In my ethics of immigration class, we're trying to get a first look at empirical findings on immigration. Some that have surprised us: levels of global immigration have remained constant over the past fifty years (with immigrants making up around 2-3 percent of the world's population); immigrants tend not to be the poorest of the world's people (the desperately poor don't have the resources to migrate); governmental efforts to reduce the flow of immigration tend not only to drive immigration into irregular and unregulated channels.

My eight-person "Ethics of Story" class practically teaches itself, as the students come to class so well prepared to talk, talk, talk. We launched the course with Jonathan Gottschall's engaging little book The Storytelling Animal, focusing most of our attention on his discussion of why we might have evolved as storytelling creatures. Students with more background in evolutionary biology found his treatment of the subject on the "lite" side, but all found the topic fascinating: do we seek out stories as the evolutionary strategy of obtaining cost-free preparation for surviving future traumas in our own lives?

So the first week was wonderful. And yet I'm still so homesick, in a way that I can't seem to shake, despite dinners with friends, a "Janeites" book club meeting (Americanah, by Chimamanda Ngozi Adichie - fabulous, read it!), a philosophy department discussion of Whistling Vivaldi: How Stereotypes Affect Us and What We Can Do by Claude M. Steele (reads like a detective story, with lots of useful advice for educators), and many other treats. I just miss home. I just do.

I debated whether I should cross down the days till I head back to Boulder for good in May. In favor of the countdown; the pleasure I always get in crossing anything off a to-do list. Against the countdown: the dismal thought that I'm counting my life away.

I decided to make the countdown list. But I made it with a twist. I wrote down all the days until I go home on May 20; I started the list on the day before I left for Europe (134 days left); I'm now down to day 105. Instead of crossing the days off, however, for each day I record a blessing, or two or three: something lovely, something joyous, large or small. Of course that was staggeringly easy to do in London and Paris, but it's turning out to be staggeringly easy to do in Greencastle, Indiana, too.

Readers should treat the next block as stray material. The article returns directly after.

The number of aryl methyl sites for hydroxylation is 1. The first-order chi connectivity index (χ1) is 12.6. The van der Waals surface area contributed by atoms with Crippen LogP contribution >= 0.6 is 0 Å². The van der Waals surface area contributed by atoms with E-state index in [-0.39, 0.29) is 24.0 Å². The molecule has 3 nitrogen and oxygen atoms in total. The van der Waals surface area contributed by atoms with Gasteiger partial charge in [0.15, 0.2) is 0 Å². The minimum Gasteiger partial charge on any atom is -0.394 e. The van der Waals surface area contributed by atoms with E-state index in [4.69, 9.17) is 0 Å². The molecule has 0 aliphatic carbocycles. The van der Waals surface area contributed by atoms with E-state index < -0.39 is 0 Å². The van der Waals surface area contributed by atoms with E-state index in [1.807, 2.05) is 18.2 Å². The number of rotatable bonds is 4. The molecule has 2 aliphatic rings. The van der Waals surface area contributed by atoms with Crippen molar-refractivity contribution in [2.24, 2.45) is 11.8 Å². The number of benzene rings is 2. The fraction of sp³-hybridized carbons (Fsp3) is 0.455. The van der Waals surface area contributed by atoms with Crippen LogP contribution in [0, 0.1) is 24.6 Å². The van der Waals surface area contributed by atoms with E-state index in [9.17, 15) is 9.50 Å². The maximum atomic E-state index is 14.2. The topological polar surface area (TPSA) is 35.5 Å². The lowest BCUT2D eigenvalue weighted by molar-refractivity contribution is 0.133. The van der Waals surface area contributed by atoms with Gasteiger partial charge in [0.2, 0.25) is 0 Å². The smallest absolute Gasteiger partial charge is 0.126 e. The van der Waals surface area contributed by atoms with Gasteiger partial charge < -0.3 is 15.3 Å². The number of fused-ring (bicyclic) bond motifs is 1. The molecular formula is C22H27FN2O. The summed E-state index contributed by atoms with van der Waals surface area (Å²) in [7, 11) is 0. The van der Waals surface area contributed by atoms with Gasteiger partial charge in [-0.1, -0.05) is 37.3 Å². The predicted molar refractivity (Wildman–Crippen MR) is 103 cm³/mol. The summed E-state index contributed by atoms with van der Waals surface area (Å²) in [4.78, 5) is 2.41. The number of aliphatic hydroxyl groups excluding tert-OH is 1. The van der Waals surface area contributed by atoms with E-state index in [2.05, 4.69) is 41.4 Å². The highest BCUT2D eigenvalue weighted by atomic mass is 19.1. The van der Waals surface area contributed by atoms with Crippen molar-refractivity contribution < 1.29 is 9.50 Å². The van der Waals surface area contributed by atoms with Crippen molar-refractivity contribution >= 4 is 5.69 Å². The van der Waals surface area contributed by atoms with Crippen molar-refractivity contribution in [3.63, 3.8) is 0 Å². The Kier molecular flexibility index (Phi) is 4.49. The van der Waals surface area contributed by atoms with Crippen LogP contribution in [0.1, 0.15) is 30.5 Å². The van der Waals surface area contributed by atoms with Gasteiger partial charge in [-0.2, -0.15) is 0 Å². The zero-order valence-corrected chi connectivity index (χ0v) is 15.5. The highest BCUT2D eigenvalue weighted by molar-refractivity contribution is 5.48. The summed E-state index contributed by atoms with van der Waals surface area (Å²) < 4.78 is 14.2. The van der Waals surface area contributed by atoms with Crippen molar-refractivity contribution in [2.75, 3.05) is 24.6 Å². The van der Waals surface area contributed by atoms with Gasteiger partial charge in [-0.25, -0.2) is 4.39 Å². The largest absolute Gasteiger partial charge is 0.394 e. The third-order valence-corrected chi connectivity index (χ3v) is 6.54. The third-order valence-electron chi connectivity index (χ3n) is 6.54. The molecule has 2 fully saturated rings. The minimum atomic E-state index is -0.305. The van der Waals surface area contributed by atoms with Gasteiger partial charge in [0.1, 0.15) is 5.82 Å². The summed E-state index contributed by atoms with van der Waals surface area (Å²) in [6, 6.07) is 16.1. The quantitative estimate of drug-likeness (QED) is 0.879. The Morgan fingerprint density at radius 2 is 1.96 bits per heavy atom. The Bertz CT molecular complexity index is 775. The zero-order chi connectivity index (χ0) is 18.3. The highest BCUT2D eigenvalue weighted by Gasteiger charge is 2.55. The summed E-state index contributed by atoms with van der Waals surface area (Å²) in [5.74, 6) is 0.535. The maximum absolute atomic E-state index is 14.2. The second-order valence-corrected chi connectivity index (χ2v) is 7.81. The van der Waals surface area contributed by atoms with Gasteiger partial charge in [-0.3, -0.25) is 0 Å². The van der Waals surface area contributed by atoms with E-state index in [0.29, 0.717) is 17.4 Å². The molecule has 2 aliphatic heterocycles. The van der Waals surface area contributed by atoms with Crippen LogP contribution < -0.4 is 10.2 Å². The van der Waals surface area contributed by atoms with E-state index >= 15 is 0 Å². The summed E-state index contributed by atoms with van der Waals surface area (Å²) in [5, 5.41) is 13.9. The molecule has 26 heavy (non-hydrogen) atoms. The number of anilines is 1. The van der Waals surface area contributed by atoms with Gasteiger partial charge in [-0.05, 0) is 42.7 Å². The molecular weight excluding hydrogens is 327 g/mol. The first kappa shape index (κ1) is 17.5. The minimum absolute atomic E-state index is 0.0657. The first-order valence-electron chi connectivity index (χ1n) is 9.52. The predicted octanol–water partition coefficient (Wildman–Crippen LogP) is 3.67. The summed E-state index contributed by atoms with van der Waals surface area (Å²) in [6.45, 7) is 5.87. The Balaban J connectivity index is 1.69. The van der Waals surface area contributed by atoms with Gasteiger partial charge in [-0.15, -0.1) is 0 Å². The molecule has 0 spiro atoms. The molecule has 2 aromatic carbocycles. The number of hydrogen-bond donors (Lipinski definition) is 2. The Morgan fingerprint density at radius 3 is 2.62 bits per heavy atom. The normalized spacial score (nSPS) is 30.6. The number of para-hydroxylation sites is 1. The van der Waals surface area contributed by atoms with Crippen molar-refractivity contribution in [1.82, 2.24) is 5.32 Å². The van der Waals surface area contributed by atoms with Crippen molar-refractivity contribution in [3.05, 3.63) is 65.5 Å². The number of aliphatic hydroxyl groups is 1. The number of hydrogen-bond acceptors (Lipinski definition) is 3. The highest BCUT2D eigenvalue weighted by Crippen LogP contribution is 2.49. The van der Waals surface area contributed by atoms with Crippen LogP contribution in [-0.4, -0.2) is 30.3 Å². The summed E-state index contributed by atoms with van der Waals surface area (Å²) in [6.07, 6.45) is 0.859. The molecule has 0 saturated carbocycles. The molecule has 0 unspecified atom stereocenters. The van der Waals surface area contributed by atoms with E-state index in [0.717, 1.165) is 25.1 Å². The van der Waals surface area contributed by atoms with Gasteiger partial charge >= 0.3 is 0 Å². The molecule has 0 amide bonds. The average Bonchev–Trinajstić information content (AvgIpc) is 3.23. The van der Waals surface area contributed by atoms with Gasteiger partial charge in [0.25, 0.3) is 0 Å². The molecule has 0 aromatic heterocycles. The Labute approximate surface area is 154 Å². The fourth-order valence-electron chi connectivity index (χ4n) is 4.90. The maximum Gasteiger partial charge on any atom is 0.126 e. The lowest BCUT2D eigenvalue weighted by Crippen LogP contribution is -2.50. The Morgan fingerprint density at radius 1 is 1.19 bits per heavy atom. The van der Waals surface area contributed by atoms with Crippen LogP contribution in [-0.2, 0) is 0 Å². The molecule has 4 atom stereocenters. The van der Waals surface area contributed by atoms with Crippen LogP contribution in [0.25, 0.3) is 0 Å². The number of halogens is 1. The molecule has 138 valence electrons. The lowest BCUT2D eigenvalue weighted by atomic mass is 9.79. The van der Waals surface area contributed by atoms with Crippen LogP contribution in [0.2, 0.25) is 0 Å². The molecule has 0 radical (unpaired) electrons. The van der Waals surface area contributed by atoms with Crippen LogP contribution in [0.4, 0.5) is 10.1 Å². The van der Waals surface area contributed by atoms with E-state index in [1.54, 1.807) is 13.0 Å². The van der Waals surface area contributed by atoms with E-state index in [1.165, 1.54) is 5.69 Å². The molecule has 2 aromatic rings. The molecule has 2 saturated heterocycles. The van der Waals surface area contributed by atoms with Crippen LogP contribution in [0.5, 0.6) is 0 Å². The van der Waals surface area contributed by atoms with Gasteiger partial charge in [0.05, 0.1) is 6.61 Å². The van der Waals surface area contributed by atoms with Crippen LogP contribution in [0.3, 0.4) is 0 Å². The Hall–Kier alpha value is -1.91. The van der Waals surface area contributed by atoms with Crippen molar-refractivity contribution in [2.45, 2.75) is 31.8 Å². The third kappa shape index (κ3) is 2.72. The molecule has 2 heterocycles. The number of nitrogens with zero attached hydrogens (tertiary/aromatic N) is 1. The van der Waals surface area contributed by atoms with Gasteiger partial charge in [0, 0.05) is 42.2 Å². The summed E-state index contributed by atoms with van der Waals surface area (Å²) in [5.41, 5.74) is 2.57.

Reading A Nearer Moon (magical!) by my friend Melanie Crowder.
A chilly, sunny February walk with two philosophy department colleagues.
A take-your-breath away lunchtime talk by an art historian colleague.
Reviewing galleys for my new middle-grade novel with a  young, witty editor who shares my passion for grammatical minutia.

I'm not counting my life away; I'm amassing a list of blessings, with, after today, 104 more days of blessings to come.

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13. Writing Books

With so many craft books from which to choose, how do you decide?

http://writershelpingwriters.net/recommended-writing-books/

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14. One Book 4 Colorado - Read to Your Bunny

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15. IF: Mystery

Testing out Rebelle - mostly for the watercolor emulation aspect of the application.
The experience of live watercolor like fluid behavior and appearance is exciting.
Tons of potential for watercolor digital art making - particularly for web based (lower dpi, smaller images) type digital art.
Its a challenge learning way to make the application really deliver… Lots of learning to do to  turn the mysterious into another great digital tool.

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16. Welcome to Cartoon Brew’s Annie Awards 2016 Liveblog

Starting at 7pm Pacific/10pm Eastern, we're liveblogging the biggest night in American animation.

The post Welcome to Cartoon Brew’s Annie Awards 2016 Liveblog appeared first on Cartoon Brew.

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17. Top 7 Famous Literary Bars You Should Visit

One of the most enduring clichés about us writers is that our two natural habitats are a cabin in the woods, where we work in silence, surrounded by thousands of books, and a local bar or coffee shop. Since the latter have become places where hipsters, nerds, and urbanites gather, there are very few places where real writers can go and feel that old-time spirit that was once felt in bars visited by some of the greatest authors of all time.

Why bars? Well, aside from providing the background for some of the most iconic anecdotes in literature, those establishments were places where writers, which were often tortured souls, gathered and socialized with each other, sought inspiration, or simply drank to ease their burden, thus revealing the less romanticized side of every writer’s life.